I think it is not without some irony that I can find very little of the huge amount of commentary work that even mentions Foucault’s conception of ‘commentary’ briefly outlined in his inaugural lecture delivered to the College de France. I have a copy of The Archaeology of Knowledge published by Routledge that doesn’t include the lecture as an appendix, which is how it is published in the other earlier version by Pantheon. I have been reading it on Amazon.com ‘search inside’, but I am going to have to buy a copy. So a note for googlers of the text: DO NOT BUY THE ROUTLEDGE VERSION!!! BUY THE PANTHEON VERSION!!!
Is this — Foucault’s brief comments on ‘commentary’ — my mythical dissertation ‘key-stone’, that one piece of information that seems to make everything else fit? It is very close, at least on a methodological level. The primary task of enthusiast magazines is ‘commentary’. Of course it is necessary to do some slight modification to Foucault’s concept, which is not a problem, because it means reading him as a philsoopher of the event and that is precisely what I have been doing. For example, commentary is an extension of the event of which the ‘primary’ text was a first example, like another wound in a war. (Hmm, I am sure there is something weird going on here involving a possible engagement with Derrida’s thought… ) Foucault puts it this way:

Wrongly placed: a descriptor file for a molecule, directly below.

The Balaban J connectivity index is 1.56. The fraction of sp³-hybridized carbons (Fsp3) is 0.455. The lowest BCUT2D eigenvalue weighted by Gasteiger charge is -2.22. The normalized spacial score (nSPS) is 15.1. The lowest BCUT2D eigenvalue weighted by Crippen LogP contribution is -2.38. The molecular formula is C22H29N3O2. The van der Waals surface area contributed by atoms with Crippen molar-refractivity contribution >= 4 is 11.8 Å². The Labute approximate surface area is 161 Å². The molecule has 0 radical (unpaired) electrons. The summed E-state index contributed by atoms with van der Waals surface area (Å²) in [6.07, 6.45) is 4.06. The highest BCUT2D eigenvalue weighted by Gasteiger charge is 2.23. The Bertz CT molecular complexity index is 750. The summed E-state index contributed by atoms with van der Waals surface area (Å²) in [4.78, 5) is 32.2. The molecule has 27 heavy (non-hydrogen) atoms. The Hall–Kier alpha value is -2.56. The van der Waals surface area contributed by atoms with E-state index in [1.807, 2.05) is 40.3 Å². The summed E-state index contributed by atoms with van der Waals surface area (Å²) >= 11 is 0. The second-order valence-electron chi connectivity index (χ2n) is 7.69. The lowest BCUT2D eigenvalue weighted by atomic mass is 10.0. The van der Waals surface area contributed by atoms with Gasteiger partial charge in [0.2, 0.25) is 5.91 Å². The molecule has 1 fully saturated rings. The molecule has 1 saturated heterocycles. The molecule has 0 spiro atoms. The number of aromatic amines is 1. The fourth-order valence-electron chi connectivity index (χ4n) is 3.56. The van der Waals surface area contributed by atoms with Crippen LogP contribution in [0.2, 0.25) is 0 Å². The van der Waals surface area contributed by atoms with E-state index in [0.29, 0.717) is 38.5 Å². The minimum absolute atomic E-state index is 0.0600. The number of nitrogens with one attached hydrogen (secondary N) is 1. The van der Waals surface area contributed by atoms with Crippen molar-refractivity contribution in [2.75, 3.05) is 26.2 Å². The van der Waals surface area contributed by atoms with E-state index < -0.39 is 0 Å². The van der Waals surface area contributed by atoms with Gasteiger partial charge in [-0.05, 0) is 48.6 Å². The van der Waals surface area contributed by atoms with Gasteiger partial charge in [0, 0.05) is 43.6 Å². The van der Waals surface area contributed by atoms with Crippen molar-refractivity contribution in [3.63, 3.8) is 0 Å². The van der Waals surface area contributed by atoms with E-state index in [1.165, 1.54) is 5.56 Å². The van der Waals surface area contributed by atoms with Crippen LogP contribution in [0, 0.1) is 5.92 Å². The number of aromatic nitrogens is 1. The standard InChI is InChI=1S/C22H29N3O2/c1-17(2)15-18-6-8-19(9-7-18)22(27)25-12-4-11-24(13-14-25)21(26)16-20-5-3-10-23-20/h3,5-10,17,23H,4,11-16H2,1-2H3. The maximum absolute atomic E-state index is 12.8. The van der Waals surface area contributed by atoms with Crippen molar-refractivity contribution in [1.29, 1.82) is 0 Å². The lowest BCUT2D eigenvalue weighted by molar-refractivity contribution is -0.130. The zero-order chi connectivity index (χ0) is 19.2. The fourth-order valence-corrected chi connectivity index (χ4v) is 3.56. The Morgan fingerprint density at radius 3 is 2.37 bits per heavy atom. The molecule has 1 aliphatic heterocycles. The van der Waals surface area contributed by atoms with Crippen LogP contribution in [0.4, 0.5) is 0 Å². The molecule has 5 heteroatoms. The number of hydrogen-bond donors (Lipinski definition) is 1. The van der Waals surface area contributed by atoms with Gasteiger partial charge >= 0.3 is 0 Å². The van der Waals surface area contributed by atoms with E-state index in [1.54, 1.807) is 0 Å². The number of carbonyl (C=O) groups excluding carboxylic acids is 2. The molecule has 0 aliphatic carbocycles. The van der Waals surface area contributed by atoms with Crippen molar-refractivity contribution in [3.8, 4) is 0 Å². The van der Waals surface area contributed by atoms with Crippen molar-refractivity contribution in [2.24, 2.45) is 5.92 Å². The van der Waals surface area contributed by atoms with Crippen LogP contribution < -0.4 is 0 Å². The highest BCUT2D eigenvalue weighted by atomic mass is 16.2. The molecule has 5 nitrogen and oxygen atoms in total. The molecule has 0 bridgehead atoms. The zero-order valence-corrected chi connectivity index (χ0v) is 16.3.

The infinite rippling of commentary is agitated from within by the dream of masked repetition: in the distance there is, perhaps, nothing other than what was there at the point of departure: simple recitation.
I wonder what would happen if it were even possible to write my entire dissertation with such prose?
Anyway, I have used the term ‘commentary’ before to think about the ‘real-time’ commentary of blogs in my blogging paper, and on magazines elsewhere on my blog, in the same way that Foucault is talking about it. Was I simply regurgitating what I had read of Foucault years ago and which was hiding in the back of my mind? Unlikely, I don’t think I had read this essay/lecture from Foucault before. Anyway, it fits, and it allows other elements to fit around it.